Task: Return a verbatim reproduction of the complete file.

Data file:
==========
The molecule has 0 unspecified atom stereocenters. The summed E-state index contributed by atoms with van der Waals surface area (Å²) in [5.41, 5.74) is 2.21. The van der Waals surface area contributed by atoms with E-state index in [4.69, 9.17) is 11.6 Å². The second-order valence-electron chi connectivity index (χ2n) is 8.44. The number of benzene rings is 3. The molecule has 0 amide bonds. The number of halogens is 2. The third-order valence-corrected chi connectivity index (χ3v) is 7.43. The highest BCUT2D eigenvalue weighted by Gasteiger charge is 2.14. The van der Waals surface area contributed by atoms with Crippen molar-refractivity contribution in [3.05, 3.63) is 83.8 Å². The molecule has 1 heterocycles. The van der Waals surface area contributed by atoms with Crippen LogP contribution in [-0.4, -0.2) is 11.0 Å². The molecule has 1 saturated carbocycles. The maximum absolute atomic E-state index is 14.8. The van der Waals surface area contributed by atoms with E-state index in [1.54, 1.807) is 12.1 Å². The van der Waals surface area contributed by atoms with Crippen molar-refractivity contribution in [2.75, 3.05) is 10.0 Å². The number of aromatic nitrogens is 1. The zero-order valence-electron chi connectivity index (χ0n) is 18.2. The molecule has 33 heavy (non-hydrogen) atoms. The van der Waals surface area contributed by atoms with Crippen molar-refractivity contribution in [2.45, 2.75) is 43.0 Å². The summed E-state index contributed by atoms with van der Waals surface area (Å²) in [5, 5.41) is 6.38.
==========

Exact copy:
The molecule has 0 unspecified atom stereocenters. The summed E-state index contributed by atoms with van der Waals surface area (Å²) in [5.41, 5.74) is 2.21. The van der Waals surface area contributed by atoms with E-state index in [4.69, 9.17) is 11.6 Å². The second-order valence-electron chi connectivity index (χ2n) is 8.44. The number of benzene rings is 3. The molecule has 0 amide bonds. The number of halogens is 2. The third-order valence-corrected chi connectivity index (χ3v) is 7.43. The highest BCUT2D eigenvalue weighted by Gasteiger charge is 2.14. The van der Waals surface area contributed by atoms with Crippen molar-refractivity contribution in [3.05, 3.63) is 83.8 Å². The molecule has 1 heterocycles. The van der Waals surface area contributed by atoms with Crippen LogP contribution in [-0.4, -0.2) is 11.0 Å². The molecule has 1 saturated carbocycles. The maximum absolute atomic E-state index is 14.8. The van der Waals surface area contributed by atoms with E-state index in [1.54, 1.807) is 12.1 Å². The van der Waals surface area contributed by atoms with Crippen molar-refractivity contribution in [2.75, 3.05) is 10.0 Å². The number of aromatic nitrogens is 1. The zero-order valence-electron chi connectivity index (χ0n) is 18.2. The molecule has 33 heavy (non-hydrogen) atoms. The van der Waals surface area contributed by atoms with Crippen molar-refractivity contribution in [2.45, 2.75) is 43.0 Å². The summed E-state index contributed by atoms with van der Waals surface area (Å²) in [5, 5.41) is 6.38.